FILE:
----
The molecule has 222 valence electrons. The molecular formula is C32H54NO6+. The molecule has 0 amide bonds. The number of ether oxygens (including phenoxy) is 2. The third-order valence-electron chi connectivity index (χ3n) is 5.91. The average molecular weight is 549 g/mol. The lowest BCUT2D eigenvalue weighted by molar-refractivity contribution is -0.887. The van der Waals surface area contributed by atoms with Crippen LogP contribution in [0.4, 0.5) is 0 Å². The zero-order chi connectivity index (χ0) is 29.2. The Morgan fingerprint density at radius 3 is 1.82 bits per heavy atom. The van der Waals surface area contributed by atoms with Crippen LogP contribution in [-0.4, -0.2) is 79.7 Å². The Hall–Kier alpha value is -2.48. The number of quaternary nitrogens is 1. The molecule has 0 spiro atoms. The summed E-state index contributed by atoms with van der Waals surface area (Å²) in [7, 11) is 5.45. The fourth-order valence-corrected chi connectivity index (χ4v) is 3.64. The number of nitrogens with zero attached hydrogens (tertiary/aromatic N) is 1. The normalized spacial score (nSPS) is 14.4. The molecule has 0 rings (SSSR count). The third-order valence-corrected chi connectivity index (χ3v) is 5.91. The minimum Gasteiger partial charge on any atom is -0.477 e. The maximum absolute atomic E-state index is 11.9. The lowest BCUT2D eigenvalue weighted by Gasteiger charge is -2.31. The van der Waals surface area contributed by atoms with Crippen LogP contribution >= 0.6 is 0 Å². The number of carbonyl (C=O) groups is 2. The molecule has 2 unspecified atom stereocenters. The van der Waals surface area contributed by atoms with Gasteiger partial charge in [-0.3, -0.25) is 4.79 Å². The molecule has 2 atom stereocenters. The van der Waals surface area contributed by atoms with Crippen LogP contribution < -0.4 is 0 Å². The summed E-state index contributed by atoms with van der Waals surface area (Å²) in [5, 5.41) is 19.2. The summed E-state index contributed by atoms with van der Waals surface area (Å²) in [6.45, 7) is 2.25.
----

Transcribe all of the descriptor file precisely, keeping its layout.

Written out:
The molecule has 222 valence electrons. The molecular formula is C32H54NO6+. The molecule has 0 amide bonds. The number of ether oxygens (including phenoxy) is 2. The third-order valence-electron chi connectivity index (χ3n) is 5.91. The average molecular weight is 549 g/mol. The lowest BCUT2D eigenvalue weighted by molar-refractivity contribution is -0.887. The van der Waals surface area contributed by atoms with Crippen LogP contribution in [0.4, 0.5) is 0 Å². The zero-order chi connectivity index (χ0) is 29.2. The Morgan fingerprint density at radius 3 is 1.82 bits per heavy atom. The van der Waals surface area contributed by atoms with Crippen LogP contribution in [-0.4, -0.2) is 79.7 Å². The Hall–Kier alpha value is -2.48. The number of quaternary nitrogens is 1. The molecule has 0 spiro atoms. The summed E-state index contributed by atoms with van der Waals surface area (Å²) in [7, 11) is 5.45. The fourth-order valence-corrected chi connectivity index (χ4v) is 3.64. The number of nitrogens with zero attached hydrogens (tertiary/aromatic N) is 1. The normalized spacial score (nSPS) is 14.4. The molecule has 0 rings (SSSR count). The third-order valence-corrected chi connectivity index (χ3v) is 5.91. The minimum Gasteiger partial charge on any atom is -0.477 e. The maximum absolute atomic E-state index is 11.9. The lowest BCUT2D eigenvalue weighted by Gasteiger charge is -2.31. The van der Waals surface area contributed by atoms with Crippen LogP contribution >= 0.6 is 0 Å². The number of carbonyl (C=O) groups is 2. The molecule has 2 unspecified atom stereocenters. The van der Waals surface area contributed by atoms with Gasteiger partial charge in [-0.3, -0.25) is 4.79 Å². The molecule has 2 atom stereocenters. The van der Waals surface area contributed by atoms with Crippen LogP contribution < -0.4 is 0 Å². The summed E-state index contributed by atoms with van der Waals surface area (Å²) in [5, 5.41) is 19.2. The summed E-state index contributed by atoms with van der Waals surface area (Å²) in [6.45, 7) is 2.25.